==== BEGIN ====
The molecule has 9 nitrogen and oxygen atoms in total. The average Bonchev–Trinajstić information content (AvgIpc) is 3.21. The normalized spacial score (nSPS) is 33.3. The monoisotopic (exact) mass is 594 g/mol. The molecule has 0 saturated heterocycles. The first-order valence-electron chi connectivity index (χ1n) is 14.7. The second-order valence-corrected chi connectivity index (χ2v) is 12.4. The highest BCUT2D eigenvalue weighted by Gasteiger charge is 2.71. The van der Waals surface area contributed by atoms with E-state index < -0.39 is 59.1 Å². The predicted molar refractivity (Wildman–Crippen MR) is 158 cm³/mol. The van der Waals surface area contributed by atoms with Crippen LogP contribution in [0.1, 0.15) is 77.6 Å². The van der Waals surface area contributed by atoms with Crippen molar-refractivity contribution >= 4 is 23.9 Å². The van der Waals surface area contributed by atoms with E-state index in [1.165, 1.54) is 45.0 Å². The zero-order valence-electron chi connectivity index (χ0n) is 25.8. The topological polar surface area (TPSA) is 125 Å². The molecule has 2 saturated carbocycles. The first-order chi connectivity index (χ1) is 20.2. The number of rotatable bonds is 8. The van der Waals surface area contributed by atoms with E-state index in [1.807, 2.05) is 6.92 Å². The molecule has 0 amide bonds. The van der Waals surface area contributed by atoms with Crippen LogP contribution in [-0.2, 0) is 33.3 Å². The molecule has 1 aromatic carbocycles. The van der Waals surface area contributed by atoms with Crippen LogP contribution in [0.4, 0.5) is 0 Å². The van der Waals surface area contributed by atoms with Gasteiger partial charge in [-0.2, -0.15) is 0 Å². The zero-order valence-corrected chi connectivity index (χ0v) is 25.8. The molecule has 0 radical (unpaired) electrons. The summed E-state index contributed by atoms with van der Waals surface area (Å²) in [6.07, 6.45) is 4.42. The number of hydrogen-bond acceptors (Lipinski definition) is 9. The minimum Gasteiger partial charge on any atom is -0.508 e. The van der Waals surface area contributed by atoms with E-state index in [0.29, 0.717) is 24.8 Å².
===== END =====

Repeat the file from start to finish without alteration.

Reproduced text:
The molecule has 9 nitrogen and oxygen atoms in total. The average Bonchev–Trinajstić information content (AvgIpc) is 3.21. The normalized spacial score (nSPS) is 33.3. The monoisotopic (exact) mass is 594 g/mol. The molecule has 0 saturated heterocycles. The first-order valence-electron chi connectivity index (χ1n) is 14.7. The second-order valence-corrected chi connectivity index (χ2v) is 12.4. The highest BCUT2D eigenvalue weighted by Gasteiger charge is 2.71. The van der Waals surface area contributed by atoms with E-state index < -0.39 is 59.1 Å². The predicted molar refractivity (Wildman–Crippen MR) is 158 cm³/mol. The van der Waals surface area contributed by atoms with Crippen LogP contribution in [0.1, 0.15) is 77.6 Å². The van der Waals surface area contributed by atoms with Crippen molar-refractivity contribution >= 4 is 23.9 Å². The van der Waals surface area contributed by atoms with E-state index in [1.165, 1.54) is 45.0 Å². The zero-order valence-electron chi connectivity index (χ0n) is 25.8. The topological polar surface area (TPSA) is 125 Å². The molecule has 2 saturated carbocycles. The first-order chi connectivity index (χ1) is 20.2. The number of rotatable bonds is 8. The van der Waals surface area contributed by atoms with E-state index in [1.807, 2.05) is 6.92 Å². The molecule has 0 amide bonds. The van der Waals surface area contributed by atoms with Crippen LogP contribution in [-0.2, 0) is 33.3 Å². The molecule has 1 aromatic carbocycles. The van der Waals surface area contributed by atoms with Crippen LogP contribution in [0.4, 0.5) is 0 Å². The van der Waals surface area contributed by atoms with Gasteiger partial charge in [-0.2, -0.15) is 0 Å². The zero-order valence-corrected chi connectivity index (χ0v) is 25.8. The molecule has 0 radical (unpaired) electrons. The summed E-state index contributed by atoms with van der Waals surface area (Å²) in [6.07, 6.45) is 4.42. The number of hydrogen-bond acceptors (Lipinski definition) is 9. The minimum Gasteiger partial charge on any atom is -0.508 e. The van der Waals surface area contributed by atoms with E-state index in [0.29, 0.717) is 24.8 Å².